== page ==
If you’re looking into hiring a company to move your vehicle for you, you may be working with a strict budget. How do gas prices affect the cost of shipping a vehicle? In this article, you’ll discover how it works so you stay within budget and pick the right carrier for your needs.
Changing Gas Prices May Affect Your Quote
When you move your vehicle by yourself, it can be a costly experience: there’s the cost of gas, food and shelter along the way, and the cost of time away from your job to move your vehicle! If you choose a car transport carrier to move your vehicle, there are still things to consider, and a budget you have to work with. But, it won’t cost you an arm and a leg to move your car—even when you’re moving from one end of the United States to the other. The distance to the location is the most influential factor when it comes to the price of your move. If you need your vehicle to be shipped to a major city like New York or San Francisco, this may be cheaper than having it shipped to a remote town.
Choosing the Right Car Transport Broker
Shipping your vehicle from Los Angeles to Chicago with higher gas prices one week could cost you $1,300, while the following week it could cost you $1,500. While the time your vehicle is delivered will affect the overall gas price, the right shipping company will inform you of a change in your quote from the beginning—and before you sign along the dotted line. You can plan for the easiest car shipping process and remain within your budget by researching reputable car transport brokers ahead of time, ask questions about the transport process, and research the industry.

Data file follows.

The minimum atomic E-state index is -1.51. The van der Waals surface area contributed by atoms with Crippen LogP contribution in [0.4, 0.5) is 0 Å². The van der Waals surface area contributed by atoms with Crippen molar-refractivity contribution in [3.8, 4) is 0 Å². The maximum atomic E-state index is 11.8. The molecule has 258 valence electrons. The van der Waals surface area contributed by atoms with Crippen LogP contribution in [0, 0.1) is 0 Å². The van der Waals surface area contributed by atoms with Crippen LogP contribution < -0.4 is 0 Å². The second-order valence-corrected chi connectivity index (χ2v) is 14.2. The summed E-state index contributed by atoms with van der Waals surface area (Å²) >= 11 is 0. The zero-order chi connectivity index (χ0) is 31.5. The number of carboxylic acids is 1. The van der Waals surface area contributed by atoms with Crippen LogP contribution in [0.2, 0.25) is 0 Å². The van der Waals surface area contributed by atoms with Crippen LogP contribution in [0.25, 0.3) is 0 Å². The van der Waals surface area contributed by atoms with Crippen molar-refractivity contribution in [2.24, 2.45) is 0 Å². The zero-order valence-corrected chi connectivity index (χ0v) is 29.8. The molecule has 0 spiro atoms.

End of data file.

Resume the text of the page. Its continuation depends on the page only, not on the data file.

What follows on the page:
At Ship A Car Direct, they focus on the overall customer experience. They are the leader in car shipping excellence, BBB accredited, and offer customers a damage-free guarantee. Why would you want to place your vehicle in the hands of anyone, when you can trust the experts to treat your car like they would their own? Contact them today for a free quote and experience a quick and easy transport experience!
Frequently Asked Questions
Answers to Your Car Moving Questions
The hardest thing for people researching car moving companies to understand is that the prices they are getting are not hard and fast gaurantees, but rather ESTIMATES of what one company thinks it will take to get a vehicle moved promptly versus another company's opinion of what it will take. Don't be fooled, there are not carriers committed to take your vehicle at these quoted prices, the company you choose will still have to get to work getting a carrier to commit to move it at the price they quote you.
Your total price breaks down into two parts, the broker's fee (or 'deposit' as everyone calls it) and the carriers fee (your COD amount) Make no mistake about this, EVERYONE YOU ARE GETTING SALES CALLS FROM IS GOING TO BROKER YOUR MOVE. In this industry, there are brokers who try to fool you into thinking that they are the actual carriers and there are an equal amount of carriers who sell themselves on the fact that they have a truck or two but are not being honest about the fact that they broker out 90% of the orders they book. Here is a quick easy way to tell, if a company takes an up front fee, whether they call it a deposit or any other name, they are a broker. Carriers do not take any payment until the vehicle is delivered.
In our opinion, you are crazy to do so. Have you ever been paid up front for the work that you perform for your employer? Why would you pay a fee up front when there are reliable and trustworthy companies like ours that won't ask for it until we provide you with your carriers details?
The average transit time from pick up to delivery on any vehicle going coast to coast will be between one and two weeks. From there you can figure your transit time based on how far your vehicle is traveling, i.e. from either coast to the Midwest might average 3-7 days.